“Doug was so personable. He didn’t know a stranger,” Champaign County OSU Extension 4-H Program Assistant Marcia Hatcher said. “He enjoyed kids, enjoyed giving them good wholesome activities and experiences.”
Urbana resident Doug Dill died Thursday, April 14. He was a 1967 Graham High School graduate, who received his bachelor’s degree from Urbana University and his master’s degree from Ohio State University. He retired in 2002 after 30 years as a Champaign County 4-H Extension agent.
Dill loved 4-H Camp Clifton, OSU football, camping, woodworking and spending time with his family, according to his obituary, which appeared in Saturday’s Daily Citizen.
“His biggest passions were camp and fair,” Champaign County OSU 4-H Extension Educator and county director Melinda Morrison said. “He was very passionate about people. He wanted to help them succeed.”
Morrison became to county’s 4-H Extension agent two years after Dill retired. She was a 4-H member, attendee and camp counselor at Camp Clifton for years with Dill.
“Everything that Doug was in, I was in as a kid. I kind of thought, or made a comment one time, ‘Boy, I’d love to have Doug Dill’s job some day.’ And here I am,” she said.
Morrison said she called on Dill a lot when she started, because of knowledge about the role.
“It’s a different side of 4-H when you are in this position than when you are in 4-H or as an advisor. He had lots of knowledge to pass on to everybody,” she said.
Morrison said her fondest memories are from 4-H camp when Dill was in charge.
Dill was an organized individual, his friends and associates said. Hatcher said she had worked with him for six years when he retired, and he had everything running like clockwork.
“He had everything down to a science. He had learned what was effective and what was not effective,” she said.
Efficient and friendly
Longtime friend and retired Champaign County OSU Extension Ag agent Jack Sommers also remembered Dill as dedicated and efficient, in his role at the extension office.
“He was very efficient at all those things. He liked doing it, and did it for a long time. Not too many people made a career of being a 4-H agent. He was dedicated to the program,” Sommers said.
Sommers met Dill in high school, when he was a senior and Dill was a freshman. They met showing pigs as part of the Agricultural Education program. Over the years, the two crossed paths – whether at 4-H Camp Clifton, or through the profession. Sommers was a 4-H agent in Washington Court House, eventually moving to Champaign County and working with Dill. They worked in the same office for 18 years.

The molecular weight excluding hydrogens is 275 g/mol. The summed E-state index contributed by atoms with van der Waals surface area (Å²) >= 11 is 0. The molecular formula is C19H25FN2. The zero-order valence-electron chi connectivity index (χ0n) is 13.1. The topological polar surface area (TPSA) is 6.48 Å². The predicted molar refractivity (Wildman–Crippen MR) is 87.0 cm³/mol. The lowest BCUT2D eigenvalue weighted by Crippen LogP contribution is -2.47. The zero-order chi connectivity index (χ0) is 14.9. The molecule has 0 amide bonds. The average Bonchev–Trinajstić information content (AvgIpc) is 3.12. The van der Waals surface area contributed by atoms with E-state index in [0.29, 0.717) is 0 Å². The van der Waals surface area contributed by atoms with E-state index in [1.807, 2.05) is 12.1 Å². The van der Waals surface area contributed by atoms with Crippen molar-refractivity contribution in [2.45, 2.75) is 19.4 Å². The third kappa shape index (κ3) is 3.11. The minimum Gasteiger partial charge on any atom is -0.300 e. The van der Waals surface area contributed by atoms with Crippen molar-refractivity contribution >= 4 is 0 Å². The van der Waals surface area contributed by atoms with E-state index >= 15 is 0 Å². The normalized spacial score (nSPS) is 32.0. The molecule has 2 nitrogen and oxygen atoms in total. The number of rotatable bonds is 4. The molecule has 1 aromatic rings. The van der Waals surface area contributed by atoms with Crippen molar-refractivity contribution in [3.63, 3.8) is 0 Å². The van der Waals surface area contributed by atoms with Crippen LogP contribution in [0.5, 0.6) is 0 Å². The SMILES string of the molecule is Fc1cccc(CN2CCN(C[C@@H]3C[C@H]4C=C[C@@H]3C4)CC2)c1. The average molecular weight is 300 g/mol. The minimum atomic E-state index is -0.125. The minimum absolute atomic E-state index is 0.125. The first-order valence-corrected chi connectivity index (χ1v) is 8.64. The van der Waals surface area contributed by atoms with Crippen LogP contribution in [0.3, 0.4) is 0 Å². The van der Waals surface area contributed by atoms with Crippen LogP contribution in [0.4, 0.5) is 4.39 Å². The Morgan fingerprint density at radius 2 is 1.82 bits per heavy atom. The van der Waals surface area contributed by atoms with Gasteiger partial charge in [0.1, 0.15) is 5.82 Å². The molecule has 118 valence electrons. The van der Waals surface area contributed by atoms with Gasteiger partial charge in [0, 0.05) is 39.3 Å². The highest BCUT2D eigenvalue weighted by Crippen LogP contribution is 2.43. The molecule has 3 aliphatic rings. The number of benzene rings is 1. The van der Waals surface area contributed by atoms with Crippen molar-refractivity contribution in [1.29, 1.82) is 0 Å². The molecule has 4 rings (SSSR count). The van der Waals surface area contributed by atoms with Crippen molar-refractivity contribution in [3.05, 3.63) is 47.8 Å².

Dill wasn’t all business, Sommers said. Dill was known to be talkative and friendly with everyone.
“He really enjoyed the office staff, too,” Sommers added. “He really enjoyed the people he worked with. There were a lot of good experiences.”
Sommers and Hatcher said they were surprised to hear of Dill’s death.
“Nobody expects a friend to go at age 66,” Sommers said. “I knew he had some health problems, but he was still pretty active. He always looked so young.”
“I had just had a good conversation with him a few days before,” Hatcher said. “He had stopped in the office about a fair trophy he always sponsored.”
Dill also loved history and would often tie together that love with his love of 4-H.
“When he got his master’s degree, one of his projects was the history of the fair, so he put together some really neat information and history,” Morrison said.
Dill was the president of the county historical society, a position he held about 10 years ago as well, Champaign County Historical Society and Museum Curator Charles “Dick” Virts said.
“He was a great guy,” he said. “He could just move into things and they just seemed to happen. He did a tremendous job here. He was a great organizational-type guy. He didn’t seem to work at it; he just had it in him. Things just seemed to go right when Doug got a hold of it.”
Virts said he knew Dill for nearly 50 years, noting Dill was running the 4-H camps when his two daughters were in the program.
Though Dill was dedicated to 4-H, he was equally passionate about his own family, Sommers said.
“The thing that may not have been obvious to everybody is that he really loved his work and he really loved his family. He was dedicated to both of them,” he said. “He put the effort forth to make both parts of his life mesh together and be successful.”